Rhys Moore: Will the national living wage have unintended consequences for employers?


The Summer Budget has marked a milestone in the living wage movement. The announcement of a minimum wage premium for over-25s is a huge step in the right direction to tackle the low wage culture in the UK.

Currently, 1,600 businesses are accredited living wage employers that commit to pay all employees, and sub-contracted staff, the living wage. It is a voluntary rate, calculated independently and based on the cost of living in the UK. It is currently set at £7.85 an hour, and in London £9.15. The minimum wage premium for over-25s will see an increase for many workers currently earning just £6.50 to £7.20 an hour in April 2016, with an aim to raise this rate to £9.00 an hour by 2020.

Living wage accredited employers are showing leadership: accreditation is a sign of responsible business. They pay the living wage to those aged 18 and over, and in London will pay the higher London living wage, to reflect the increased costs associated to living in the capital. We are concerned that the Budget announcement may cause confusion to businesses, workers and customers. There are now five various national minimum wage rates for businesses to manage, including one that the Chancellor referred to as the national living wage, which many organisations already know to be the voluntary rate. We hope that these various rates, and the different times at which they will come into effect during the year, will not cause an additional enforcement challenge.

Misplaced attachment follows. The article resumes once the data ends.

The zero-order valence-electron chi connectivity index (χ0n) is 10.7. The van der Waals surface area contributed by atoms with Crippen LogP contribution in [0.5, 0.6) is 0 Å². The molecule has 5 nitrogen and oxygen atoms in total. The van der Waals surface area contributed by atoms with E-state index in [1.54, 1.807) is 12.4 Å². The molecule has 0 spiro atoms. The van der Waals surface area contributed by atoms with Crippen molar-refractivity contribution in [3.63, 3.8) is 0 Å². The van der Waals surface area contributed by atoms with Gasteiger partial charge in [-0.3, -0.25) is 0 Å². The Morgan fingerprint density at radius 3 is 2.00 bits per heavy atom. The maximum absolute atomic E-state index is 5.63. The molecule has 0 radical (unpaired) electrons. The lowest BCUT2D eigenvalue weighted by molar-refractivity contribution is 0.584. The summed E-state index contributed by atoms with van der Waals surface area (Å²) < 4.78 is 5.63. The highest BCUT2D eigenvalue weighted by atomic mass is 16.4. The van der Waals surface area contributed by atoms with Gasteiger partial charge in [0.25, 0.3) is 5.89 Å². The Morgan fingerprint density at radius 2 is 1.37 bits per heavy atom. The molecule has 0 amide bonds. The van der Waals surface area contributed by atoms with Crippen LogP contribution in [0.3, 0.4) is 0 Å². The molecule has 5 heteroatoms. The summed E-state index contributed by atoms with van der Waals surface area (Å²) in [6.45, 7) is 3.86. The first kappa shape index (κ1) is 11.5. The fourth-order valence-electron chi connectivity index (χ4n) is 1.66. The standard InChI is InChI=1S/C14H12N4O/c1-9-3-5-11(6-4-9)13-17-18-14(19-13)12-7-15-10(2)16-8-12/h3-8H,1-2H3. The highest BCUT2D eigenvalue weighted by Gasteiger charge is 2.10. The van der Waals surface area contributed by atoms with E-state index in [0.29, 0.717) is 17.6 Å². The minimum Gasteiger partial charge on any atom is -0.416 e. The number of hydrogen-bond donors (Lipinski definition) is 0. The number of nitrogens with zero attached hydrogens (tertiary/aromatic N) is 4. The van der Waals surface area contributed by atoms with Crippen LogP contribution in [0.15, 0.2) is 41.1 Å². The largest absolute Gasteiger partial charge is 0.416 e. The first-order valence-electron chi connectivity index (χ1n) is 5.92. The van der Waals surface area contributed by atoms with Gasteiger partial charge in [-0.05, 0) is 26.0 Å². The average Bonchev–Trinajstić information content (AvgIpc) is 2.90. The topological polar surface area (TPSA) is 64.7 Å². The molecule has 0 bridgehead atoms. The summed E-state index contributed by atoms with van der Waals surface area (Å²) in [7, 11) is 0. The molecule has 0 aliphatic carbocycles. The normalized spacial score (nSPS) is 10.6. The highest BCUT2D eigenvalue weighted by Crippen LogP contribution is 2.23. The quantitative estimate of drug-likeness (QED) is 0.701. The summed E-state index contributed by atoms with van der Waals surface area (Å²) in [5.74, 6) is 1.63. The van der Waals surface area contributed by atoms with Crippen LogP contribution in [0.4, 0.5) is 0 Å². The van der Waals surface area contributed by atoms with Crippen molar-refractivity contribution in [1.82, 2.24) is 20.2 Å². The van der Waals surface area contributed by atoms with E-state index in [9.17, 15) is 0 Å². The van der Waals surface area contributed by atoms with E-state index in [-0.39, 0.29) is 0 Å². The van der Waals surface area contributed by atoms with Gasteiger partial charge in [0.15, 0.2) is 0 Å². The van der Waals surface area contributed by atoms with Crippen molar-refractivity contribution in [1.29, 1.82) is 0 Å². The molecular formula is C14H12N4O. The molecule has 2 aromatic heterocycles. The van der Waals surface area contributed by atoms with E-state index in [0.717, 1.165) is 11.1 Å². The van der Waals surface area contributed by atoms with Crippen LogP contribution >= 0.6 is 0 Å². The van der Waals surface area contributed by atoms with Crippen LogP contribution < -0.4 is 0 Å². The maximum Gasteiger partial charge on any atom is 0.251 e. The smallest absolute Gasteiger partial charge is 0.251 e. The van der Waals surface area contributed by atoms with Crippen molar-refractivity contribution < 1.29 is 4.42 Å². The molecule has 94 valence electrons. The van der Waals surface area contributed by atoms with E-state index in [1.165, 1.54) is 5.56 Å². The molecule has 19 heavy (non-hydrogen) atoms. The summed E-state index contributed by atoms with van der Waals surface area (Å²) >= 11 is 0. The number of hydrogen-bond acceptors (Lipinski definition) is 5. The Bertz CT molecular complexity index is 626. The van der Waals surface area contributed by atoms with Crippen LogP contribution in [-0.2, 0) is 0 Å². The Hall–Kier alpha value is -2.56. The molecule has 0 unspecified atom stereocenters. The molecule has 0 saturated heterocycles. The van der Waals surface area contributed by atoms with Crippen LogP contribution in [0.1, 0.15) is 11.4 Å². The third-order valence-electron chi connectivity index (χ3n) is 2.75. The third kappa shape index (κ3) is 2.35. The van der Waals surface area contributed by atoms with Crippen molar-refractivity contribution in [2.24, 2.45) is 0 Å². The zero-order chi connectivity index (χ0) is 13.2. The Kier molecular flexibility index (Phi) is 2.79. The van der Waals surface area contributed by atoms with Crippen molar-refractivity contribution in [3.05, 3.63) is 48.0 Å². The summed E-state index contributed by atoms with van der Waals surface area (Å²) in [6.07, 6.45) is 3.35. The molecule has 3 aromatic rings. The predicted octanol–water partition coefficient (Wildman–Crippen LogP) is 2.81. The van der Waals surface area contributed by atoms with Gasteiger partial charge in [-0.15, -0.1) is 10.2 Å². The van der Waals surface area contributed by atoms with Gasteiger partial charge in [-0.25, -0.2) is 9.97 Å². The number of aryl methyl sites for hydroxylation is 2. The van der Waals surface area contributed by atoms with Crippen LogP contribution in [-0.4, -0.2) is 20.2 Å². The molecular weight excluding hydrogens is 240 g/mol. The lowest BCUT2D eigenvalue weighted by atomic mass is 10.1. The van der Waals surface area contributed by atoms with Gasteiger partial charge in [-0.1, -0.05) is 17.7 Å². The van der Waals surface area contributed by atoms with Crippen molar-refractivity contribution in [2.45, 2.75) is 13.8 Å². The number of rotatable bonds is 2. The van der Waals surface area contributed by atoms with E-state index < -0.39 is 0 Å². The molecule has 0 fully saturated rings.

An unintended, but helpful, consequence of the Chancellor’s announcement has been an increase in enquiries to the Living Wage Foundation. Organisations that are now investigating how they can make the move to the new statutory rate are taking the opportunity to see how they can go the extra mile and implement the voluntary living wage across their business. Many organisations see the business benefits of a living wage, including increased productivity, improved retention rates and reduced absenteeism, as well as recognising that paying people a wage they can live on is the right thing to do.

We call on businesses that can, to show leadership and pay above the statutory minimum.

Rhys Moore is director at the Living Wage Foundation